Scientists have now mapped the human genome – the next frontier is understanding human epigenomes; the ‘instructions’ which tell the DNA whether to make skin cells or blood cells or other body parts. Apart from a few exceptions, the DNA sequence of an organism is the same whatever cell is considered. So why are the blood, nerve, skin and muscle cells so different and what mechanism is employed to create this difference? The answer lies in epigenetics. If we compare the genome sequence to text, the epigenome is the punctuation and shows how the DNA should be read. Advances in DNA sequencing in the last five years have allowed large amounts of DNA sequence data to be compiled. For every single reference human genome, there will be literally hundreds of reference epigenomes, and their analysis could occupy biologists, bioinformaticians and biostatisticians for some time to come.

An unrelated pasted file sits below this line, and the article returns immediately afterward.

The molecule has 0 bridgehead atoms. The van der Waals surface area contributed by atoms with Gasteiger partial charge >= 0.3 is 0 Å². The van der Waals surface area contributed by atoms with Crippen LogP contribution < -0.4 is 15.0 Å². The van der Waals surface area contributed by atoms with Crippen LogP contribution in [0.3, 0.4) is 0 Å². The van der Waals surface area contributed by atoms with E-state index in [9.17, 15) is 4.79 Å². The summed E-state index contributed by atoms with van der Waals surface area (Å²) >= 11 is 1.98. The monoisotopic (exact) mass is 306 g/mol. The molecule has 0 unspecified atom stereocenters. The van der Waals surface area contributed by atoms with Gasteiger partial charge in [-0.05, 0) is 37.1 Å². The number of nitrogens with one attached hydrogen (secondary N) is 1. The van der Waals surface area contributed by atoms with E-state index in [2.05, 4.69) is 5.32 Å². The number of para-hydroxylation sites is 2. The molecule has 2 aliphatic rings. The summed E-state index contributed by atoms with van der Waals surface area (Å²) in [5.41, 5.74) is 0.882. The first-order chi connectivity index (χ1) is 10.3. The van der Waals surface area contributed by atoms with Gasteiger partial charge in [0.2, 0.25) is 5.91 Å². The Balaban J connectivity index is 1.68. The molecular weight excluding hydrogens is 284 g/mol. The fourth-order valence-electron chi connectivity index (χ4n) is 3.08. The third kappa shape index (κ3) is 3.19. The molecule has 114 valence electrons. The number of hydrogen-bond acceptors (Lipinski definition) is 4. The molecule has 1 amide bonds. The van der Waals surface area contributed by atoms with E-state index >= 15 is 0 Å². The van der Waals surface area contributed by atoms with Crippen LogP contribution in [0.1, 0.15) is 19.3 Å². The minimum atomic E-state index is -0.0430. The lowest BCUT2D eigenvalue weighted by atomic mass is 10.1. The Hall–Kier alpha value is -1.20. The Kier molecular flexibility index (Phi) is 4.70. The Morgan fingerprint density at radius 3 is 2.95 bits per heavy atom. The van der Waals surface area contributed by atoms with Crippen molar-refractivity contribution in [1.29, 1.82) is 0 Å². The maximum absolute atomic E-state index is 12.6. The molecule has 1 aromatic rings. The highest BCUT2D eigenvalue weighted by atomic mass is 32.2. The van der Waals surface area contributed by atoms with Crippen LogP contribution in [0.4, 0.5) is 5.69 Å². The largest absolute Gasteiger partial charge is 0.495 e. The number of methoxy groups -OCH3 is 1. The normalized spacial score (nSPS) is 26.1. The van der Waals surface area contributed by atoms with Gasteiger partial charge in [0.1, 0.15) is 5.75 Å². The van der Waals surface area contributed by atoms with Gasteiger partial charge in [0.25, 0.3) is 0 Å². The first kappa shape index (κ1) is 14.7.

About the 2014 AMSI-SSAI Lecture Tour:
Between the months of August and November this year, the 2013 Prime Minister’s Science Prize winner and one of Australia’s most eminent statisticians, Professor Terry Speed, will be touring the country as the 2014 AMSI-SSAI Lecturer. This AGR Seminar is part of the Lecture Tour.
This annual event gives the research community and the general public an opportunity to hear top academics in the fields of both pure and applied mathematics speak about their research.
For more information about the Lecture Tour schedule, please click here.